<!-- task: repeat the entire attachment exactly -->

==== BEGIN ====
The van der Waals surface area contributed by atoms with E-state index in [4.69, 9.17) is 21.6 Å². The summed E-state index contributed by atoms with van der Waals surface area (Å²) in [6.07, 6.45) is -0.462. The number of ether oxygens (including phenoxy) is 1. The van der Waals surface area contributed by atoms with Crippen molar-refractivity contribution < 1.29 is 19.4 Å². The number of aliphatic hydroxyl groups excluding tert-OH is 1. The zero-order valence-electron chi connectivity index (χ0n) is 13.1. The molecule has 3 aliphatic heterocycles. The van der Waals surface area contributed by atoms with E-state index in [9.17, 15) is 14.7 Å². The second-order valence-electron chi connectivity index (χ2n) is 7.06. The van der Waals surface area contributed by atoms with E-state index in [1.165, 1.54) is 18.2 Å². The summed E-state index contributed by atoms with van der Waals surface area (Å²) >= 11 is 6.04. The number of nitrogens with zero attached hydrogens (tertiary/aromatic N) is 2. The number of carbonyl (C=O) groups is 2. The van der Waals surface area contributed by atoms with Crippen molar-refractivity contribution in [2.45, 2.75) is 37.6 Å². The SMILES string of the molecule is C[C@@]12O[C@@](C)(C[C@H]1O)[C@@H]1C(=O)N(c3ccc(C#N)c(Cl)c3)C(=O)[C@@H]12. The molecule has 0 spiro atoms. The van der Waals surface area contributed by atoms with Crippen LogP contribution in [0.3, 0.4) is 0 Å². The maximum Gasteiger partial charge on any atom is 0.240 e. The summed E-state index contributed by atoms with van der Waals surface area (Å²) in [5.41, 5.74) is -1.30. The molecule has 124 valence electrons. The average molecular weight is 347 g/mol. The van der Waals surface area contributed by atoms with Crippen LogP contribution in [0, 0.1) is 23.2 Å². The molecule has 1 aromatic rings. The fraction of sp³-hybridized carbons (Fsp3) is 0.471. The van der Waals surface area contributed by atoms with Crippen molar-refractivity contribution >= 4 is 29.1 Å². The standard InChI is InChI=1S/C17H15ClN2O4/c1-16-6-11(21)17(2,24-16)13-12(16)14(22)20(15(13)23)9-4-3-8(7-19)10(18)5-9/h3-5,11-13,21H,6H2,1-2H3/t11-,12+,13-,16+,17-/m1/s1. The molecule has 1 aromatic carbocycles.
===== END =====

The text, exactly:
The van der Waals surface area contributed by atoms with E-state index in [4.69, 9.17) is 21.6 Å². The summed E-state index contributed by atoms with van der Waals surface area (Å²) in [6.07, 6.45) is -0.462. The number of ether oxygens (including phenoxy) is 1. The van der Waals surface area contributed by atoms with Crippen molar-refractivity contribution < 1.29 is 19.4 Å². The number of aliphatic hydroxyl groups excluding tert-OH is 1. The zero-order valence-electron chi connectivity index (χ0n) is 13.1. The molecule has 3 aliphatic heterocycles. The van der Waals surface area contributed by atoms with E-state index in [9.17, 15) is 14.7 Å². The second-order valence-electron chi connectivity index (χ2n) is 7.06. The van der Waals surface area contributed by atoms with E-state index in [1.165, 1.54) is 18.2 Å². The summed E-state index contributed by atoms with van der Waals surface area (Å²) >= 11 is 6.04. The number of nitrogens with zero attached hydrogens (tertiary/aromatic N) is 2. The number of carbonyl (C=O) groups is 2. The van der Waals surface area contributed by atoms with Crippen molar-refractivity contribution in [2.45, 2.75) is 37.6 Å². The SMILES string of the molecule is C[C@@]12O[C@@](C)(C[C@H]1O)[C@@H]1C(=O)N(c3ccc(C#N)c(Cl)c3)C(=O)[C@@H]12. The molecule has 0 spiro atoms. The van der Waals surface area contributed by atoms with Crippen LogP contribution in [0.3, 0.4) is 0 Å². The maximum Gasteiger partial charge on any atom is 0.240 e. The summed E-state index contributed by atoms with van der Waals surface area (Å²) in [5.41, 5.74) is -1.30. The molecule has 124 valence electrons. The average molecular weight is 347 g/mol. The van der Waals surface area contributed by atoms with Crippen LogP contribution in [0, 0.1) is 23.2 Å². The molecule has 1 aromatic rings. The fraction of sp³-hybridized carbons (Fsp3) is 0.471. The van der Waals surface area contributed by atoms with Crippen molar-refractivity contribution >= 4 is 29.1 Å². The standard InChI is InChI=1S/C17H15ClN2O4/c1-16-6-11(21)17(2,24-16)13-12(16)14(22)20(15(13)23)9-4-3-8(7-19)10(18)5-9/h3-5,11-13,21H,6H2,1-2H3/t11-,12+,13-,16+,17-/m1/s1. The molecule has 1 aromatic carbocycles.